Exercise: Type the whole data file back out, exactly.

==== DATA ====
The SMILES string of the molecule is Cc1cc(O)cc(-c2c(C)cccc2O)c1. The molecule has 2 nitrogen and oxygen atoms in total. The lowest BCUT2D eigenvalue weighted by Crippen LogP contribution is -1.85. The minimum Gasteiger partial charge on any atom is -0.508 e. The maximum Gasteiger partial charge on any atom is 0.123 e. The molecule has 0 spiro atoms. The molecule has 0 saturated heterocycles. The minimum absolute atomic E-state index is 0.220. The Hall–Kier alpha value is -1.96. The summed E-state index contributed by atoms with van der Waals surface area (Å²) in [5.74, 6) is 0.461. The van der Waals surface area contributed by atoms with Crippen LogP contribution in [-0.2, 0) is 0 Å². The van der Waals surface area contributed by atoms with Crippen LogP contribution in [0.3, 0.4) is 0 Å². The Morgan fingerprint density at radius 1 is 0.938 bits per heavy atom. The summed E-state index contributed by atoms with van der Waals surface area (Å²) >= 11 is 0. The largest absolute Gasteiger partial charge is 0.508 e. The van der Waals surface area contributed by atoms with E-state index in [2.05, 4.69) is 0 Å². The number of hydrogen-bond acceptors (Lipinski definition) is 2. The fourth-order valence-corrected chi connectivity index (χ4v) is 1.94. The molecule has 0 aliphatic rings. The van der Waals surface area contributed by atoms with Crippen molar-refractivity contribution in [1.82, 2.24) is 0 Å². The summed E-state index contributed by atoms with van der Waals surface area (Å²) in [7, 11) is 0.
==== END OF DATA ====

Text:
The SMILES string of the molecule is Cc1cc(O)cc(-c2c(C)cccc2O)c1. The molecule has 2 nitrogen and oxygen atoms in total. The lowest BCUT2D eigenvalue weighted by Crippen LogP contribution is -1.85. The minimum Gasteiger partial charge on any atom is -0.508 e. The maximum Gasteiger partial charge on any atom is 0.123 e. The molecule has 0 spiro atoms. The molecule has 0 saturated heterocycles. The minimum absolute atomic E-state index is 0.220. The Hall–Kier alpha value is -1.96. The summed E-state index contributed by atoms with van der Waals surface area (Å²) in [5.74, 6) is 0.461. The van der Waals surface area contributed by atoms with Crippen LogP contribution in [-0.2, 0) is 0 Å². The van der Waals surface area contributed by atoms with Crippen LogP contribution in [0.3, 0.4) is 0 Å². The Morgan fingerprint density at radius 1 is 0.938 bits per heavy atom. The summed E-state index contributed by atoms with van der Waals surface area (Å²) >= 11 is 0. The largest absolute Gasteiger partial charge is 0.508 e. The van der Waals surface area contributed by atoms with E-state index in [2.05, 4.69) is 0 Å². The number of hydrogen-bond acceptors (Lipinski definition) is 2. The fourth-order valence-corrected chi connectivity index (χ4v) is 1.94. The molecule has 0 aliphatic rings. The van der Waals surface area contributed by atoms with Crippen molar-refractivity contribution in [1.82, 2.24) is 0 Å². The summed E-state index contributed by atoms with van der Waals surface area (Å²) in [7, 11) is 0.